The elderly and pious Protestant sisters Martine and Philippa lived in a small village on the remote western coast of Jutland in 19th-century Denmark. Their father was a pastor who founded there a Lutheran congregation he wanted to be as rigorous, disciplined, and essential as the first Reformation communities. For this reason, he named his daughters in honor of the Reformers Martin Luther and Philipp Melanchthon. With their father now dead and the austere congregation drawing no new converts, the aging sisters preside over a dwindling congregation of white-haired believers.
Gregor Samsa, a salesman, is the main protagonist of this story. After a troubled night of disruptive dreams, he suddenly wakes up to the sound of rain hitting the window, only to discover that at some time during the night he had been transformed into a large vermin. He is quite calm about his new body and spends some time in bed reflecting on his life and on his relationships.
Scottish actor and producer Ewan McGregor released, some weeks before Christmas 2016, a streamlined screen adaptation of Philip Roth’s novel, American Pastoral. The movie encapsulates a complex literary masterpiece that was awarded the 1998 Pulitzer Prize for best fiction. McGregor's revisitation puts us, as does the book itself, in front of an old ethical dilemma: the continuity between actions and effects. Can our well-intended actions always produce immediate, direct, and predictable effects?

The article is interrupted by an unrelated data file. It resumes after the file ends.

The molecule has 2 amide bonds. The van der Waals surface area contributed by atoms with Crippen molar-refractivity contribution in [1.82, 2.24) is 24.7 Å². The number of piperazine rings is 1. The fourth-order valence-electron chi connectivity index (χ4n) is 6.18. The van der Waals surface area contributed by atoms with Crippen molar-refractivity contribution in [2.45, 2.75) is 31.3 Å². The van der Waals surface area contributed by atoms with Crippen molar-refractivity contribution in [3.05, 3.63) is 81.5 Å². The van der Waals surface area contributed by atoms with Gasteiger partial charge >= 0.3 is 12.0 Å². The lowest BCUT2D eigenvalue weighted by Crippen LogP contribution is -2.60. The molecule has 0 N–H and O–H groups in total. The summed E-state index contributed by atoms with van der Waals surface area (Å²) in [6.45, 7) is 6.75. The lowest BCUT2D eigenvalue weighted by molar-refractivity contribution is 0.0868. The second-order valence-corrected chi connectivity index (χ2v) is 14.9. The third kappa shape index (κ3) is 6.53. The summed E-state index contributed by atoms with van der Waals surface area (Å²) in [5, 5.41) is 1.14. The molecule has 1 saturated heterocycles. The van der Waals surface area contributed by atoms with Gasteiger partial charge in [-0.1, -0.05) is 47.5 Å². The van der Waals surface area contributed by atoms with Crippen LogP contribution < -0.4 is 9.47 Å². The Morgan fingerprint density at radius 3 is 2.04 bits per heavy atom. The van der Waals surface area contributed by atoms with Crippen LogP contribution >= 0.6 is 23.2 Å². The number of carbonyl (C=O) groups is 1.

The unique mixture of Adventist lifestyle characteristics described in last month's column ("Holism, Pro-activity, and Self-esteem") have been recognized, praised, and even raised up as a convincing lifestyle paradigm for non-Adventists. They have been the subject of significant U.S.A.
Nothing seems more easy to be defined than death. According to a common technical description, death is the permanent cessation of all vital functions. This short and unequivocal definition has nevertheless the inconvenience of not giving us the true dimension and real meaning of what death implies.
According to the Spanish essayist and philosopher Miguel de Unamuno (The Tragic Sense of Life in Men and Nations, Madrid 1912), pain is the universal human experience of vulnerability and woundedness. It has an objective dimension usually given by the presence of physical damage and a subjective perception conditioned by the religious, cultural and psychological background of the involved person.
Last Sunday, an average summer day, I was driving with my family from Florence to the Tyrrhenian sea, in the beautiful Tuscany landscape. My thoughts were absorbed in organizing my weekly schedule when suddenly Daniel, my oldest son, put music on for his submissive audience in the car. It was Dream Theather's song, “Peruvian Skies”. Similar to E.
Johan Cruyff, “In Memoriam” (1947-2016)
Johan Cruyff, the worldwide prophet of modern soccer, died some weeks ago leaving behind a particular ludic and anthropological legacy. Applying Max Weber’s sociological ideal-type classification, he showed persuasively that discipline and tactics are blind without beauty and elegance, as much as pleasure and creativity are empty without rigour and hard work.